"Endure. I have done it and so can you.” Years ago, the ancestors escaped the ravaged Wastelands to colonize a small island and start a new society. They wrote Our Book to line out the strict hierarchy and structure that would dictate their lives. Their descendants still follow those rules. Life in the agrarian society can be brutal, especially for girls, so the children are given a taste of freedom in the summer. They're allowed to run wild until they return home in the fall. As one of the you "Endure. I have done it and so can you.” Years ago, the ancestors escaped the ravaged Wastelands to colonize a small island and start a new society. They wrote Our Book to line out the strict hierarchy and structure that would dictate their lives. Their descendants still follow those rules. Life in the agrarian society can be brutal, especially for girls, so the children are given a taste of freedom in the summer. They're allowed to run wild until they return home in the fall. As one of the young girls is heading home at the end of this year's summer, she sees something so shocking that she can't keep to herself. The other girls are reluctant to believe her because it contradicts everything they've been taught, but the bit of forbidden knowledge begins to sow the seeds of discontent. Mother says she’ll feel different when she’s older, and Lenore Gideon told Vanessa she doesn’t have a choice anyway. Vanessa suspects they’re both saying the same thing. How could I resist a book described as "Never Let Me Go meets The Giver"? There were also shades of The Handmaid's Tale, Lord of the Flies, Kindred, and The Village (movie). I recently commented to someone that I've always been drawn to dystopian novels because I'm trying to recapture the feeling of reading The Giver twenty-five years ago. Gather the Daughters definitely rose to the occasion! I was so captivated by this story. What grabbed me most about Melamed's writing style was the subtlety. It was engaging because she allows the reader to figure out many things for themselves. The intricacies of these characters' belief system are revealed gradually. It deals with a disturbing topic, but it's not graphic. The characters talk about it euphemistically, so I wasn't immediately 100% sure if I was correct about what was happening. Admittedly, it may have been a bit of denial on my part. The controversial issue is spoiler-tagged in my first comment for those that may need to know. “ My whole life, I’ve learned to not question things. It doesn’t do any good, really. You usually learn what you didn’t want to learn, and still don’t know what you wanted to know.” A sigh. “I mean, knowing things, it can really hurt.” “But Mrs. Adam,” whispers Vanessa, clinging to the hand on her jaw, “what if the hurting isn’t the most important part? What if it’s not even worth considering?” She swallows. “What if you were going to hurt anyway?” The girls won over my heart completely. They have little control over their lives or bodies, but the cult can't control every aspect of their thoughts. Some of them are more rebellious than others, but even those that are reluctant to challenge the system still find their own quiet ways to rebel. In one touching chapter, the girls imagined the types of islands that might be out there. Their visions reflected what bothered them most about their society. There are four girls we get to spend the most time with:• Amanda (almost 15yo) - She was happy to be married so that she could escape her father. Now that she's pregnant with a girl, she realizes she's merely changed her role in the process.• Caitlyn (13yo) is meek, but has an inner strength that she's not even aware of. The entire community sees the bruises all over her body, but she insists her father doesn't hurt her. She claims she just bruises easy. When she witnesses a shocking event, her role within the group of girls begins to change.• Janey (17yo) is the oldest of the children. She starves herself to delay the onset of womanhood. She is fiercely protective of her sister Mary. Janey isn't scared of anything and that terrifies people. If anyone is going to be able to get through to the girls on the island, it's her.• Vanessa (13yo) is a curious, clever child. Her father's position as a Wanderer gives her rare access to books. I loved the interrogation techniques she used to extract information from adults. She questions everything, but thinks it's futile to entertain any ideas of escape.• Rosie (9yo) doesn't get her own chapters, but she's such a memorable character. She's headstrong and full of righteous rage. She mulls Mother’s impotent grief. A thought that Caitlin has been trying to suppress abruptly rises to the surface: if she leaves, if she is not there to stand in front of Mother and absorb Father’s violence, what will happen to Mother? But another voice, one that has been driven down even deeper, suddenly sings forth. She should be standing in front of me. In this book, the subjugated are trained to assist in their own subjugation. There are multiple signs that the women aren't happy with their situation. For instance, male births are celebrated while girl births are grieved. Regardless, they are willing to bear the burden for the good of their society because it's a part of life, just like the seasons. It's seen as disrespectful to the ancestors to even suggest changes. There's no room for dissent. By the time the girls are old enough to articulate themselves and fully comprehend what's going on, they're resigned to their fate. Women aren't allowed to congregate in large numbers without male chaperones. Many keep quiet because they have no opportunity to discover that they aren't alone in their doubts. The harmful ideas are so ingrained in their society that the dissenters begin to think that they are the ones who are defective. There's also the threat of divine retribution. Vanessa worries the ancestors will hear her thoughts and punish the entire community. It's repeatedly mentioned how important it is to prepare children for their roles, with some adults pushing to start preparing them at even younger ages. When the children of Gather the Daughters were singing a disturbing nursery rhyme, I was transported back to a scene in Kindred where Dana sees the slaves' children pretending to hold a slave auction. In that moment, she realizes just how easily people can be trained to accept horrifying things. “You have to talk to the girls again,” says Mary. “You have to talk to them about everything you know. Everything.” “I can’t. They’re too…too young.” “Wait for them to be old enough to understand,” yawns Mary, “and they’ll be adults. And then you can’t do anything.” The author Jennie Melamed is a psychiatric nurse practitioner who specializes in working with traumatized children. She explains her motivations for writing this book in the following article: Exploring a Cultish Culture: the behind-the-book story of Gather the Daughters (excerpt included). How does something horrific become an accepted part of a society? This book is an interesting exploration into the way cults operate and their methods of indoctrination. It also made me think about what parts of our own society are widely accepted but may be disturbing with some distance. The one thing I didn't love is that the ending. It left me a little wanting. It's a perfectly fine quiet ending, but I was left with so many questions. I can't help but hope we get another installment. Nevertheless, I'll be looking forward to reading anything Jennie Melamed publishes in the future. She discovers that grief is a liquid. It passes thickly down her throat as she drinks water and pools soggily around her food. It flows through her veins, dark and heavy, and fills the cavities of her bones until they weigh so much she can barely lift her head. It coats her skin like a slick of fat, moving and swirling over her eyes, turning their clear surfaces to dull gray. At night, it rises up from the floor silently until she feels it seep into the bedclothes, lick at her heels and elbows and throat, thrust upward like a rising tide that will drown her in sorrow. I received this book for free from Netgalley and Little, Brown and Company. This does not affect my opinion of the book or the content of my review. It's available now!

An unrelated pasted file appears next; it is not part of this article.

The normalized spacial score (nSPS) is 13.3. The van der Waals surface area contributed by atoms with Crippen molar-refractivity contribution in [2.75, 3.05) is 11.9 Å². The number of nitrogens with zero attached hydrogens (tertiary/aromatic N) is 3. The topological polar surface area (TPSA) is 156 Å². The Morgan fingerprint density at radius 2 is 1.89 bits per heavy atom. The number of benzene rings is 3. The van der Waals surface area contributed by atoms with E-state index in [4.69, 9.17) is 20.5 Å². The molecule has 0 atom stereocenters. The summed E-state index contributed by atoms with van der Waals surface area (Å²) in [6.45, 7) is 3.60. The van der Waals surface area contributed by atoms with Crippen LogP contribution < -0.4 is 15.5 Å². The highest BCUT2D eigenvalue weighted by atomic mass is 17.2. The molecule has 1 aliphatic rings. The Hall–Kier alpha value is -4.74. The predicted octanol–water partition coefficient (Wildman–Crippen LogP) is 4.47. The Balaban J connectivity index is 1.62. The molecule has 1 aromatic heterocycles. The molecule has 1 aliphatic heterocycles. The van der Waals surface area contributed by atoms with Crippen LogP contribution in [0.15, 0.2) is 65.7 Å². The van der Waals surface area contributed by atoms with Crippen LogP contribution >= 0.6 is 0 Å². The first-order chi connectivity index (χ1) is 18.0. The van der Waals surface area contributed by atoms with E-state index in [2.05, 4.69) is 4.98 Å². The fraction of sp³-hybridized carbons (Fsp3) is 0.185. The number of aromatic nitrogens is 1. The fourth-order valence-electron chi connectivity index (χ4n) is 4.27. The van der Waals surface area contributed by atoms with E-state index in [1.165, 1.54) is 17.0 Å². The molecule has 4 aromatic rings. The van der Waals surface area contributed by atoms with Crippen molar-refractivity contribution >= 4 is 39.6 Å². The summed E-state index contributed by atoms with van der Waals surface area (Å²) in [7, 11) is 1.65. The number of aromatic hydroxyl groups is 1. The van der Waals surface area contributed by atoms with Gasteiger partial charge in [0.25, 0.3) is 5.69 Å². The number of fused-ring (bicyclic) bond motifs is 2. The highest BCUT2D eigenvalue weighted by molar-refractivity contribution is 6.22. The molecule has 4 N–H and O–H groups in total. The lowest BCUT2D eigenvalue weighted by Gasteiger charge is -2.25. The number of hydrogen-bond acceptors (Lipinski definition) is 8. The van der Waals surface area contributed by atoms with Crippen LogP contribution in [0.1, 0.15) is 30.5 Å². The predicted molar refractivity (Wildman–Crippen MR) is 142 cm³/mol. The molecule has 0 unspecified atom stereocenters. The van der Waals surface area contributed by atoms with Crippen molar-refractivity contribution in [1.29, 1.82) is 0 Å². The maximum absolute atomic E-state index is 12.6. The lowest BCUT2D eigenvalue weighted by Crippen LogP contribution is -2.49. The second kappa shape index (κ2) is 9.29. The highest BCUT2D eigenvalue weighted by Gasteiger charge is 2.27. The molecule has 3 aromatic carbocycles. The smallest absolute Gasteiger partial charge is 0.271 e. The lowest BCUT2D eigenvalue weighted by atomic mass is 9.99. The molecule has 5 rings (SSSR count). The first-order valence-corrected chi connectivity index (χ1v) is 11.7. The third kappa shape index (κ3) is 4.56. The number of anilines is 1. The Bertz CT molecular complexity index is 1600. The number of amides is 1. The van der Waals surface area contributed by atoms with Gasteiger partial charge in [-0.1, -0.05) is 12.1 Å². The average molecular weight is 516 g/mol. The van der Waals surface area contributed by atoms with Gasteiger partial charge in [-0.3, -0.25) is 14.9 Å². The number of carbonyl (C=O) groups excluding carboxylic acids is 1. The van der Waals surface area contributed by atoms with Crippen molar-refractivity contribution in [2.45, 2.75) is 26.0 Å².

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  • Heidi The Hippie Reader